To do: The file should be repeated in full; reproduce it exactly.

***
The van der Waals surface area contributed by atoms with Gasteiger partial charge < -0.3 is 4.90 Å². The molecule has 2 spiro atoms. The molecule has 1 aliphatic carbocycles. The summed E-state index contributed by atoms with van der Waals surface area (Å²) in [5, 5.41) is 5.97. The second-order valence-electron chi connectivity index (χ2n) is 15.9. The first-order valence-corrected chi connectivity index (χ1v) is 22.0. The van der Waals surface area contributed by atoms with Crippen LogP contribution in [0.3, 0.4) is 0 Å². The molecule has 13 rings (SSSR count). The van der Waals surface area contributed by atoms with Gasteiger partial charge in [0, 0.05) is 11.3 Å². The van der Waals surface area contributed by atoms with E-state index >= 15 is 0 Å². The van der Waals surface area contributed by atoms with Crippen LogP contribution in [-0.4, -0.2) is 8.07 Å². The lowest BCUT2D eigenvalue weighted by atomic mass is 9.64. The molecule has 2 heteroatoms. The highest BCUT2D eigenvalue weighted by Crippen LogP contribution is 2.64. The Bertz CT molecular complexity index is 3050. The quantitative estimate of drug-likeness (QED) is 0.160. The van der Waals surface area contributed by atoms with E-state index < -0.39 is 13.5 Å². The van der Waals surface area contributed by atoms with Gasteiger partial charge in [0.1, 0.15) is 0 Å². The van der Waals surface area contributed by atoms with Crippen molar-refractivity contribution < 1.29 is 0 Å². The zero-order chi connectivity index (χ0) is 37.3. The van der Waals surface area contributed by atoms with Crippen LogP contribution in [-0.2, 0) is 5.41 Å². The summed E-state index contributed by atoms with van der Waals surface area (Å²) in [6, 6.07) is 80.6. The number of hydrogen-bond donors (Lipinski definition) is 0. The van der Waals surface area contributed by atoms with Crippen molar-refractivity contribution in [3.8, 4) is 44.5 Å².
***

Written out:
The van der Waals surface area contributed by atoms with Gasteiger partial charge < -0.3 is 4.90 Å². The molecule has 2 spiro atoms. The molecule has 1 aliphatic carbocycles. The summed E-state index contributed by atoms with van der Waals surface area (Å²) in [5, 5.41) is 5.97. The second-order valence-electron chi connectivity index (χ2n) is 15.9. The first-order valence-corrected chi connectivity index (χ1v) is 22.0. The van der Waals surface area contributed by atoms with Crippen LogP contribution in [0.3, 0.4) is 0 Å². The molecule has 13 rings (SSSR count). The van der Waals surface area contributed by atoms with Gasteiger partial charge in [0, 0.05) is 11.3 Å². The van der Waals surface area contributed by atoms with E-state index >= 15 is 0 Å². The van der Waals surface area contributed by atoms with Crippen LogP contribution in [-0.4, -0.2) is 8.07 Å². The lowest BCUT2D eigenvalue weighted by atomic mass is 9.64. The molecule has 2 heteroatoms. The highest BCUT2D eigenvalue weighted by Crippen LogP contribution is 2.64. The Bertz CT molecular complexity index is 3050. The quantitative estimate of drug-likeness (QED) is 0.160. The van der Waals surface area contributed by atoms with E-state index < -0.39 is 13.5 Å². The van der Waals surface area contributed by atoms with Gasteiger partial charge in [0.1, 0.15) is 0 Å². The van der Waals surface area contributed by atoms with Crippen molar-refractivity contribution < 1.29 is 0 Å². The zero-order chi connectivity index (χ0) is 37.3. The van der Waals surface area contributed by atoms with Crippen LogP contribution in [-0.2, 0) is 5.41 Å². The summed E-state index contributed by atoms with van der Waals surface area (Å²) in [6, 6.07) is 80.6. The number of hydrogen-bond donors (Lipinski definition) is 0. The van der Waals surface area contributed by atoms with Crippen molar-refractivity contribution in [3.8, 4) is 44.5 Å².